Why I care about divorce stories, not statistics

by Kristin on January 31, 2011

in Love, family & community

Q (in panda hat) with her sister and stepsister

Do you see those kids? They’re real people with stories, not statistics.

I’m a little emotional about this. In my piece at the Huffington Post last week (Is Conflict Resolution the Wrong Goal?), a commenter who seems wholly intent on making people feel bad about divorce (which is something that inherently makes you feel crappy all on its own), felt the need to suggest that divorce is the result of a lack of commitment, and children are worse off because of divorce. She/he goes on to link to “numerous scientific studies” that show how divorce harms children, and how stepparents make things worse for the kids, not better. (If you feel inclined to expose yourself to the assault, you’ll have to do lots of scrolling—she/he left numerous comments in response to me and others.)

I responded once, but will not respond again. I usually have a pretty good sense for when dialogue—especially on-line dialogue with someone I don’t know—needs to be shut down, even if there’s a part of me that feels like fighting the fight for the win. But I did begin writing my next, hypothetical response in my head, so I thought I’d get it out here:

Statistics don’t move me, because my family is not a statistic

There are plenty of statistics out there. Anyone with enough time on their hands can find the ones that will support whatever their personal argument is—they can even form their own studies or find “experts” who are willing to produce perfect data for them. I am not interested in “scientific” studies and data. I am interested in real stories.

I am interested in my story—the story of my children, my divorce, my remarriage. I am interested in your stories, too. They don’t have to sound like mine or come to the same conclusion as mine. You just have to be open to sharing them. Those individual stories about real people and real divorces—those matter, so much more than any 1,000 people surveyed.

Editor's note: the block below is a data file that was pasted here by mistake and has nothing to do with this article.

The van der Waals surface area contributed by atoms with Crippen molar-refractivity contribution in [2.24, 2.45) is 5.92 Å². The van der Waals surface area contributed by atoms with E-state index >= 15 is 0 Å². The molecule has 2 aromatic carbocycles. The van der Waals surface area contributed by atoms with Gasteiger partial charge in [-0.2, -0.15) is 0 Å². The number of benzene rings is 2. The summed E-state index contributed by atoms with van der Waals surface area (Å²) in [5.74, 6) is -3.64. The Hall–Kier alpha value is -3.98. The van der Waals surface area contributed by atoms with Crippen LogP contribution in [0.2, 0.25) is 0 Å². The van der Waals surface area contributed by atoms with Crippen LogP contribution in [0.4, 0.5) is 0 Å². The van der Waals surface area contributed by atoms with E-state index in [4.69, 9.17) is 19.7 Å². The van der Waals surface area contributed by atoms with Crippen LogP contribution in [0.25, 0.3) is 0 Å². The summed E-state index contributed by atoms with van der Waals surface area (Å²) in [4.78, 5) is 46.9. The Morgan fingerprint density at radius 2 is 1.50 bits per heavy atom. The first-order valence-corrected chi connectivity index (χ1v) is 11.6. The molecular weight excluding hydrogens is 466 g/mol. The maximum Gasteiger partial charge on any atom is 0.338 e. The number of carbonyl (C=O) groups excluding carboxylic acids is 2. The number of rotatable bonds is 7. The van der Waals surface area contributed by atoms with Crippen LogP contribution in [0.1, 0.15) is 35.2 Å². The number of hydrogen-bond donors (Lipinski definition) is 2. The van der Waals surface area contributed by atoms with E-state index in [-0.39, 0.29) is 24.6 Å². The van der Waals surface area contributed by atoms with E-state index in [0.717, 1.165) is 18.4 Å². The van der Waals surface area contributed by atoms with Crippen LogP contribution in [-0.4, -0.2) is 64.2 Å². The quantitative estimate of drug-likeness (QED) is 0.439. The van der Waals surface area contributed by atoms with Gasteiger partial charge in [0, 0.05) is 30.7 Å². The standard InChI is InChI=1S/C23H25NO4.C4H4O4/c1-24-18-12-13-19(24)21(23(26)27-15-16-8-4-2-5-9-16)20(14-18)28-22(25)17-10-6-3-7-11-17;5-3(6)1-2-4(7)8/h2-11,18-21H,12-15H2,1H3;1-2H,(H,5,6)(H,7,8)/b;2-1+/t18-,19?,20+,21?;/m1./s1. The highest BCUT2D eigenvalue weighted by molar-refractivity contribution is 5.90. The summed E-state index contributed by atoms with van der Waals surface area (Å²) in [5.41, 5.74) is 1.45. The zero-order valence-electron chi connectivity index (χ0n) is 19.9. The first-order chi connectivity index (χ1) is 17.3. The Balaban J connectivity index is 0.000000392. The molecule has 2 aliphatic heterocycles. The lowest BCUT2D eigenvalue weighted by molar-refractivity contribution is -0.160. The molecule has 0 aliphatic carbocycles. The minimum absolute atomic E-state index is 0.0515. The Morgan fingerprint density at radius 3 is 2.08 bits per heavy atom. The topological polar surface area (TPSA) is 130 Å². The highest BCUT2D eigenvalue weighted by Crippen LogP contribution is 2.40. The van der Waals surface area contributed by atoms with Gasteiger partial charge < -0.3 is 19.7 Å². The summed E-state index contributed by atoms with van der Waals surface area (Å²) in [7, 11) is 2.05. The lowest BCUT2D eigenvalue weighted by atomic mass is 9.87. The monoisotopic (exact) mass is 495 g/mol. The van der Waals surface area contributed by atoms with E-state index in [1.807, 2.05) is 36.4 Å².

In my story, divorce eventually emerged as the lesser of two evils. What I mean by that is divorce is never an ideal solution, but sometimes, after lots of counseling and other solutions are pursued, it can be the best solution. There was a time when I didn’t know whether that would turn out to be true, but it has. My children and stepdaughter are more happy and whole and sure of who they are now than they ever were when their parents were in unhealthy marriages. My ex-husband and I have both remarried, and we are also more happy and whole and sure of who we are.

Each of the kids has four parents who are wise, loving and completely devoted to the kids’ best interests. I can see the best traits and qualities of each parent coming out in each child. And all of the parents have figured out ways to work closely together as parenting teams.

My own story might sound too rosy to be true, but people who know me and my family know that it is true. Most of them also know that there’s been plenty of darkness on the way to this happier place. It hasn’t been easy, it’s not perfect, but it’s still a redeemed life.

Happy Birthday to a child of divorce

My firstborn, Q, turns 13 today. It’s hard to imagine where those years have gone, and it seems nearly impossible to trace what has transpired between the day I gave birth to her and this day. Almost everything about my life has changed, from the state I live in to the man I share my life with.